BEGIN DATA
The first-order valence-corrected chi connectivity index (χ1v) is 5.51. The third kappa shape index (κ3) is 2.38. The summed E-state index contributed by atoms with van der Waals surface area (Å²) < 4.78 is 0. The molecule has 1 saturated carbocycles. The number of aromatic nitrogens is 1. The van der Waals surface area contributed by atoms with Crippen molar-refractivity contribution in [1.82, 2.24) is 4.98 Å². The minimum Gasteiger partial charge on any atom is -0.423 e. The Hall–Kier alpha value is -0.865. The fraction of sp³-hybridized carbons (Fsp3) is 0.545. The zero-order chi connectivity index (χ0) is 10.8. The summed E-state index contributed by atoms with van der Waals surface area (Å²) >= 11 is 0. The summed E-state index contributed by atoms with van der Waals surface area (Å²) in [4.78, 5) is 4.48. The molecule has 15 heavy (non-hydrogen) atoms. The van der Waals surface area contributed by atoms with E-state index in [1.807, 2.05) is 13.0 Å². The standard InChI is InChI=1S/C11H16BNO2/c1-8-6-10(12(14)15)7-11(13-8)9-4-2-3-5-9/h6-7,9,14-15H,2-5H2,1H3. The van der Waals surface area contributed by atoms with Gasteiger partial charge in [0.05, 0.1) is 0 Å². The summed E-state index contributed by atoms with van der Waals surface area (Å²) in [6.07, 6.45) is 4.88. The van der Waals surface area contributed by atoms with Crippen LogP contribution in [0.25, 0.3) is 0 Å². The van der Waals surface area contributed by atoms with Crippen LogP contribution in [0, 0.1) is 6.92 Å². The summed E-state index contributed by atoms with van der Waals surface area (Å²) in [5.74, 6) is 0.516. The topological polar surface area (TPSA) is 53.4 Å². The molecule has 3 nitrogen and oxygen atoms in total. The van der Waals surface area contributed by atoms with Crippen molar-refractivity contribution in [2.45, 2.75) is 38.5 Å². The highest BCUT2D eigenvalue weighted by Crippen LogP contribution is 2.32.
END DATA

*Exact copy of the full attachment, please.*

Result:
The first-order valence-corrected chi connectivity index (χ1v) is 5.51. The third kappa shape index (κ3) is 2.38. The summed E-state index contributed by atoms with van der Waals surface area (Å²) < 4.78 is 0. The molecule has 1 saturated carbocycles. The number of aromatic nitrogens is 1. The van der Waals surface area contributed by atoms with Crippen molar-refractivity contribution in [1.82, 2.24) is 4.98 Å². The minimum Gasteiger partial charge on any atom is -0.423 e. The Hall–Kier alpha value is -0.865. The fraction of sp³-hybridized carbons (Fsp3) is 0.545. The zero-order chi connectivity index (χ0) is 10.8. The summed E-state index contributed by atoms with van der Waals surface area (Å²) >= 11 is 0. The summed E-state index contributed by atoms with van der Waals surface area (Å²) in [4.78, 5) is 4.48. The molecule has 15 heavy (non-hydrogen) atoms. The van der Waals surface area contributed by atoms with E-state index in [1.807, 2.05) is 13.0 Å². The standard InChI is InChI=1S/C11H16BNO2/c1-8-6-10(12(14)15)7-11(13-8)9-4-2-3-5-9/h6-7,9,14-15H,2-5H2,1H3. The van der Waals surface area contributed by atoms with Gasteiger partial charge in [0.05, 0.1) is 0 Å². The summed E-state index contributed by atoms with van der Waals surface area (Å²) in [6.07, 6.45) is 4.88. The van der Waals surface area contributed by atoms with Crippen LogP contribution in [0.25, 0.3) is 0 Å². The van der Waals surface area contributed by atoms with Crippen LogP contribution in [0, 0.1) is 6.92 Å². The summed E-state index contributed by atoms with van der Waals surface area (Å²) in [5.74, 6) is 0.516. The topological polar surface area (TPSA) is 53.4 Å². The molecule has 3 nitrogen and oxygen atoms in total. The van der Waals surface area contributed by atoms with Crippen molar-refractivity contribution in [2.45, 2.75) is 38.5 Å². The highest BCUT2D eigenvalue weighted by Crippen LogP contribution is 2.32.